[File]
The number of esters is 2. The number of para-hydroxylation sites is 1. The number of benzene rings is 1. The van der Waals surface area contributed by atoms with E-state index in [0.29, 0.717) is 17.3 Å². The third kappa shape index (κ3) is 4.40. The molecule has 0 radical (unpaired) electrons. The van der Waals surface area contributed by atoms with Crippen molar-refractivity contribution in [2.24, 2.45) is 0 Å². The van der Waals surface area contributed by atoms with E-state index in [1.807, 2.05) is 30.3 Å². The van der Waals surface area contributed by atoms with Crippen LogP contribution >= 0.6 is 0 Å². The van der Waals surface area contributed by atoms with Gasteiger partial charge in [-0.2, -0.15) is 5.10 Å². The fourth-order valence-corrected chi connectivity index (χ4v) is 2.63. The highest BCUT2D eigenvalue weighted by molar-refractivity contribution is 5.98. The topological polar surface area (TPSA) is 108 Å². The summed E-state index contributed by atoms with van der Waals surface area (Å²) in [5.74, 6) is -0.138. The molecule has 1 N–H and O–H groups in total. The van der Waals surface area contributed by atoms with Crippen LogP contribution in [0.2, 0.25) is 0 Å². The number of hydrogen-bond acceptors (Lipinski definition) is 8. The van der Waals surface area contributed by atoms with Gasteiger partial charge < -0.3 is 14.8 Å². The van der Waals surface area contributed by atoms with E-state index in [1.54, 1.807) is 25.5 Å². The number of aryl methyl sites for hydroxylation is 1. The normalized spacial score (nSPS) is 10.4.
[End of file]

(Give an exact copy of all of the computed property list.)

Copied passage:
The number of esters is 2. The number of para-hydroxylation sites is 1. The number of benzene rings is 1. The van der Waals surface area contributed by atoms with E-state index in [0.29, 0.717) is 17.3 Å². The third kappa shape index (κ3) is 4.40. The molecule has 0 radical (unpaired) electrons. The van der Waals surface area contributed by atoms with Crippen molar-refractivity contribution in [2.24, 2.45) is 0 Å². The van der Waals surface area contributed by atoms with E-state index in [1.807, 2.05) is 30.3 Å². The van der Waals surface area contributed by atoms with Crippen LogP contribution >= 0.6 is 0 Å². The van der Waals surface area contributed by atoms with Gasteiger partial charge in [-0.2, -0.15) is 5.10 Å². The fourth-order valence-corrected chi connectivity index (χ4v) is 2.63. The highest BCUT2D eigenvalue weighted by molar-refractivity contribution is 5.98. The topological polar surface area (TPSA) is 108 Å². The summed E-state index contributed by atoms with van der Waals surface area (Å²) in [5.74, 6) is -0.138. The molecule has 1 N–H and O–H groups in total. The van der Waals surface area contributed by atoms with Crippen LogP contribution in [0.2, 0.25) is 0 Å². The number of hydrogen-bond acceptors (Lipinski definition) is 8. The van der Waals surface area contributed by atoms with Gasteiger partial charge < -0.3 is 14.8 Å². The van der Waals surface area contributed by atoms with E-state index in [1.54, 1.807) is 25.5 Å². The number of aryl methyl sites for hydroxylation is 1. The normalized spacial score (nSPS) is 10.4.